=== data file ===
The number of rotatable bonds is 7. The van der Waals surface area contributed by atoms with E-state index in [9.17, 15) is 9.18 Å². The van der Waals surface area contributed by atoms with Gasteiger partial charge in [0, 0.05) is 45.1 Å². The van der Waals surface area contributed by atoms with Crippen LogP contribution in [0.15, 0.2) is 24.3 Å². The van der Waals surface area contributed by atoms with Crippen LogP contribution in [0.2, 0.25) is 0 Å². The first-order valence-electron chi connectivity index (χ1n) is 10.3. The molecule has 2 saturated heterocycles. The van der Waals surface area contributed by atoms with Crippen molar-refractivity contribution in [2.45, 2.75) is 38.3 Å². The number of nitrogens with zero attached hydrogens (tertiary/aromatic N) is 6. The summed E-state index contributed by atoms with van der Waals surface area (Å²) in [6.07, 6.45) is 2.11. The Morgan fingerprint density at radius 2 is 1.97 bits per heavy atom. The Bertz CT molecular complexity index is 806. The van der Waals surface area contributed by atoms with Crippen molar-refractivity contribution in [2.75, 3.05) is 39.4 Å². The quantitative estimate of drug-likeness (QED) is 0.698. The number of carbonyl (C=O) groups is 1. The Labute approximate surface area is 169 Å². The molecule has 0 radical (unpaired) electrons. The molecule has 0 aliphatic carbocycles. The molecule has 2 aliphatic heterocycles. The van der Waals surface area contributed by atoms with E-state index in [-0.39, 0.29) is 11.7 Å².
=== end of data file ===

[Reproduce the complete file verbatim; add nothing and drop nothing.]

The number of rotatable bonds is 7. The van der Waals surface area contributed by atoms with E-state index in [9.17, 15) is 9.18 Å². The van der Waals surface area contributed by atoms with Gasteiger partial charge in [0, 0.05) is 45.1 Å². The van der Waals surface area contributed by atoms with Crippen LogP contribution in [0.15, 0.2) is 24.3 Å². The van der Waals surface area contributed by atoms with Crippen LogP contribution in [0.2, 0.25) is 0 Å². The first-order valence-electron chi connectivity index (χ1n) is 10.3. The molecule has 2 saturated heterocycles. The van der Waals surface area contributed by atoms with Crippen molar-refractivity contribution in [2.45, 2.75) is 38.3 Å². The number of nitrogens with zero attached hydrogens (tertiary/aromatic N) is 6. The summed E-state index contributed by atoms with van der Waals surface area (Å²) in [6.07, 6.45) is 2.11. The Morgan fingerprint density at radius 2 is 1.97 bits per heavy atom. The Bertz CT molecular complexity index is 806. The van der Waals surface area contributed by atoms with Crippen molar-refractivity contribution in [2.75, 3.05) is 39.4 Å². The quantitative estimate of drug-likeness (QED) is 0.698. The number of carbonyl (C=O) groups is 1. The Labute approximate surface area is 169 Å². The molecule has 0 radical (unpaired) electrons. The molecule has 0 aliphatic carbocycles. The molecule has 2 aliphatic heterocycles. The van der Waals surface area contributed by atoms with E-state index in [-0.39, 0.29) is 11.7 Å².